Deus ex machina

2nd February 1996 at 00:00
An anonymous benefactor pledged Pounds 500,000 to transform a school's computer system. Stephen Quigley tells what happened

Late in 1992, Worth School in Crawley, an independent secondary boarding school for 400 boys, run by Benedictine monks, received an astonishing offer. It was to fund a project to make it as easy for boys to access information technology as paper and pencil. No financial limit was mentioned.

Now, just two years into a five-year project worth Pounds 500,000, the school feels its culture has already gone through an irreversible change.

Worth had previously made little effective use of IT, since it just had a small room of PC 286 machines. It soon became apparent that the benefactor, who remains anonymous, had more in mind than simply a large number of machines. So the school sought the advice of Don Passey, senior research fellow in psychology at Lancaster University, member of the STAC project team (Supporting Technology across the Curriculum) and an independent IT consultant to schools.

After visiting the school and meeting pupils and staff, Passey recommended a five-year project that would include a school-wide network, a one-to-three ratio of personal computers to pupils, the close involvement of the teaching staff and no IT department.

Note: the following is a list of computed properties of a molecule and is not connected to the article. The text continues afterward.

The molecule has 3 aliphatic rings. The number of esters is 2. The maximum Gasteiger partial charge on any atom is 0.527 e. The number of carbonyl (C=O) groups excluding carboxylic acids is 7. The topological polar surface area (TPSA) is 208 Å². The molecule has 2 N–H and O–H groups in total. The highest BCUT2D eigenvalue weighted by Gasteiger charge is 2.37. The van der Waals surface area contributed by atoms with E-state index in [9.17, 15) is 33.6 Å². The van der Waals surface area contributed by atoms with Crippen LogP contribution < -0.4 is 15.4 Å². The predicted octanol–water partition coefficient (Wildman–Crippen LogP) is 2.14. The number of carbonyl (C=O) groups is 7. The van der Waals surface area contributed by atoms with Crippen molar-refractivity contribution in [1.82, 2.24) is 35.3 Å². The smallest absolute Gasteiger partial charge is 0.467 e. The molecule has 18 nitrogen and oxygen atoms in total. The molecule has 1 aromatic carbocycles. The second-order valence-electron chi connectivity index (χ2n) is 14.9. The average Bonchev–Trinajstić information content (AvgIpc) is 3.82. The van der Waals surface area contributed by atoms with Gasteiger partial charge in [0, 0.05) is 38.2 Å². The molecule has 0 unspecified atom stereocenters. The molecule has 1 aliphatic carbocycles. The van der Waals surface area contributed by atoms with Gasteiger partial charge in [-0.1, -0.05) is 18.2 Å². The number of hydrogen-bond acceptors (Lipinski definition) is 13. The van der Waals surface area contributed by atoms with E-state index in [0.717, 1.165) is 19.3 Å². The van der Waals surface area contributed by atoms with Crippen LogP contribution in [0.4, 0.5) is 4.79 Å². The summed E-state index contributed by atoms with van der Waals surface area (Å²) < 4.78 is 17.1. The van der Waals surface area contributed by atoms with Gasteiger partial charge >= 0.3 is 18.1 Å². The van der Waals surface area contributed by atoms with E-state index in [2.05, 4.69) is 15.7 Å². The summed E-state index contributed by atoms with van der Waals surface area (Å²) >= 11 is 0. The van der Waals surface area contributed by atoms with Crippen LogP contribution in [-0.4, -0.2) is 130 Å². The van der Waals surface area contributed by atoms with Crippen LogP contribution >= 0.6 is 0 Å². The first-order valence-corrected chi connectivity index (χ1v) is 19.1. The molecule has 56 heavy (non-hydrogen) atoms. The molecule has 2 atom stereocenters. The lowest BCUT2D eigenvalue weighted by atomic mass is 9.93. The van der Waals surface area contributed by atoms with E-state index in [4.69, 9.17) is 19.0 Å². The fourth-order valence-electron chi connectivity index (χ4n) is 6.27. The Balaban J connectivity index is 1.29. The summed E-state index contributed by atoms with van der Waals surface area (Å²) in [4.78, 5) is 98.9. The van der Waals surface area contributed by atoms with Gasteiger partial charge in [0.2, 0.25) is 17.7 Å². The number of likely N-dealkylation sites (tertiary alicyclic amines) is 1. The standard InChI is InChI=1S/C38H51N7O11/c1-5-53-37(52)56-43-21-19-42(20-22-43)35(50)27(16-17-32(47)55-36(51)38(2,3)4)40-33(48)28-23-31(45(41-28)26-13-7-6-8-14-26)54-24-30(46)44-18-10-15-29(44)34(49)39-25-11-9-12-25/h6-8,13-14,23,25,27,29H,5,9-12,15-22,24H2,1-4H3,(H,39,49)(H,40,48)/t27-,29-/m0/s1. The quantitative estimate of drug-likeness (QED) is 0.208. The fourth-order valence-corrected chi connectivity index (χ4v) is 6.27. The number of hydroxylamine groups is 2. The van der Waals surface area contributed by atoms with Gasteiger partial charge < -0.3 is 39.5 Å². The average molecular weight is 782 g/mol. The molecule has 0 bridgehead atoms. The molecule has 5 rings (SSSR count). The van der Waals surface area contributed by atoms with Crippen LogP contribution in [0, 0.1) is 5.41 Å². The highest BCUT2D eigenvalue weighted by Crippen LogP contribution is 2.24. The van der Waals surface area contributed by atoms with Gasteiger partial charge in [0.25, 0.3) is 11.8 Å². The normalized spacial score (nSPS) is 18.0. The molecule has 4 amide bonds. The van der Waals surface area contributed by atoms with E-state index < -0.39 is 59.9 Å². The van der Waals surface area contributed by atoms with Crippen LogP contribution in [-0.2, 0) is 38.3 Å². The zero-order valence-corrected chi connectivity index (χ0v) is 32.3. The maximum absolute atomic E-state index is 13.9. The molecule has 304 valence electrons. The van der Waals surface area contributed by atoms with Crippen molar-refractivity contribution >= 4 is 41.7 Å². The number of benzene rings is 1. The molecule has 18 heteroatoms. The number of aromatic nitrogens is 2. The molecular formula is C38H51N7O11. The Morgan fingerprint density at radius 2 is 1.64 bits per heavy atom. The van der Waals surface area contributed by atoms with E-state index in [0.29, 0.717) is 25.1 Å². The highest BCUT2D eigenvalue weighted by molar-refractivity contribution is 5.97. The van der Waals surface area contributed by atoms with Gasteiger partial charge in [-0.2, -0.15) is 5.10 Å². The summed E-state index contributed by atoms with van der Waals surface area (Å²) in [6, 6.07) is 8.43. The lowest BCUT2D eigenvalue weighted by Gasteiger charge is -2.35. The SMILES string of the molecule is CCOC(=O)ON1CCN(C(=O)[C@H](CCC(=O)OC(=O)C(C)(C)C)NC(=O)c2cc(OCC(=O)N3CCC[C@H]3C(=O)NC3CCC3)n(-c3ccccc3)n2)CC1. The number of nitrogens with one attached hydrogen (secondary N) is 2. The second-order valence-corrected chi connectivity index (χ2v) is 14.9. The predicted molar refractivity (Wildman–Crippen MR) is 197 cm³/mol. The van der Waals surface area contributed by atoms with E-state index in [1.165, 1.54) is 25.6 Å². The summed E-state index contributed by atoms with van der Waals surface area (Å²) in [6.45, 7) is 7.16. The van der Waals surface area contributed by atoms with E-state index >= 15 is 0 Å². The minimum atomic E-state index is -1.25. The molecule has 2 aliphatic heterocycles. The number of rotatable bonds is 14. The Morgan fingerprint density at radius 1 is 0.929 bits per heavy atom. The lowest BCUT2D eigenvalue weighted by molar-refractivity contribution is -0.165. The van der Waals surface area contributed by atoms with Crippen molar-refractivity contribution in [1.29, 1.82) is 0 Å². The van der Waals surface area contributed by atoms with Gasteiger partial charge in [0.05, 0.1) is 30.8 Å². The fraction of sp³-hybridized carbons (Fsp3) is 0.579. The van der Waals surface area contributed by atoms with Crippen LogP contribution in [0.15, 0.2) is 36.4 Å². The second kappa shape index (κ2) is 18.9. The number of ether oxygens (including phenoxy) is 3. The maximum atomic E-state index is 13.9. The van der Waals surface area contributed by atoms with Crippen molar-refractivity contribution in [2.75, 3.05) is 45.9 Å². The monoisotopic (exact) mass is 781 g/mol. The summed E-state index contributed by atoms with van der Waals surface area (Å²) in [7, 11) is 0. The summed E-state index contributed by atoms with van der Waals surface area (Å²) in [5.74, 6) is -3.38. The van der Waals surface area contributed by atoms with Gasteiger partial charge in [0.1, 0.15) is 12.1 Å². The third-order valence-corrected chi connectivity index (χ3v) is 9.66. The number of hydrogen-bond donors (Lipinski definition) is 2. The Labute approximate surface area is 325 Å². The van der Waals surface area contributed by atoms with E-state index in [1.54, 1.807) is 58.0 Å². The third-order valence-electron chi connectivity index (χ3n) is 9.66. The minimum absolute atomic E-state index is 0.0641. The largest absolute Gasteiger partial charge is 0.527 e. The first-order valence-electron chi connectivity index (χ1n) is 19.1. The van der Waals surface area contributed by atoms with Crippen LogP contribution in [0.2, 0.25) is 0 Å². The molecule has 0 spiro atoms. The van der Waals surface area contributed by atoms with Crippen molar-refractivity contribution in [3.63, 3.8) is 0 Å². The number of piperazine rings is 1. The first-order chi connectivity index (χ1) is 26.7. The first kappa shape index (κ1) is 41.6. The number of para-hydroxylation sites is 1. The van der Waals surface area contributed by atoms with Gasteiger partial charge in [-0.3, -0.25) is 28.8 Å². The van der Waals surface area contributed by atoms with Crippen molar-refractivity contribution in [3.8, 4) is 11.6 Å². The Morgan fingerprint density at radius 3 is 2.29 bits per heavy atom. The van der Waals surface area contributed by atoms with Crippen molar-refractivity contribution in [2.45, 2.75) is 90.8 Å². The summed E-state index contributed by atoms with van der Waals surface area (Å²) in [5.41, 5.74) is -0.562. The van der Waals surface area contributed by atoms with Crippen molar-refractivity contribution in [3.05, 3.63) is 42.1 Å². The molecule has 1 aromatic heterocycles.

In March 1994 the school invited tenders from three suppliers, out of which Research Machines was picked. The contract was for up to 160 PCs (486s) running Windows 3.1, a CD-Rom server for eight CDs, 10 laser printers, a colour printer and two scanners together with software and services, as well as cabling.

Next, the school appointed an IT co-ordinator, Kevin Alpin, whose skills as a teacher of IT to novices were considered at least as important as his technical knowledge.

Educational and administrative blocks were cabled, and equipment started to go in a few months later. Machines went into two network rooms, classrooms and departments on a phased basis.

All 40 members of staff, eight of them monks, were given their own machines, a quarter of whom picked laptops. Their timetables included one lesson a week of IT instruction for themselves, progressing from keyboard skills to word processing and databases.

Only a handful were familiar with the technology, so there was a good deal of mutual support. Teachers got help from boys who were more advanced than they were, and boys helped each other. This development of a single learning community has, in the view of headmaster Dom Christopher Jamison, been one of the most valuable side-effects.

During the year, many boys got started, although they were given no formal IT lessons. Before allowing them access to the network, Alpin had them sign a contract committing them to good housekeeping such as regular virus checking, password security, logging off when leaving the machine and not importing programs from outside.

"We wanted them to take responsibility for the network and their equipment as part of the total work environment," he says. If they brought in a naughty picture, they would soon be spotted and be banned from the network for a week.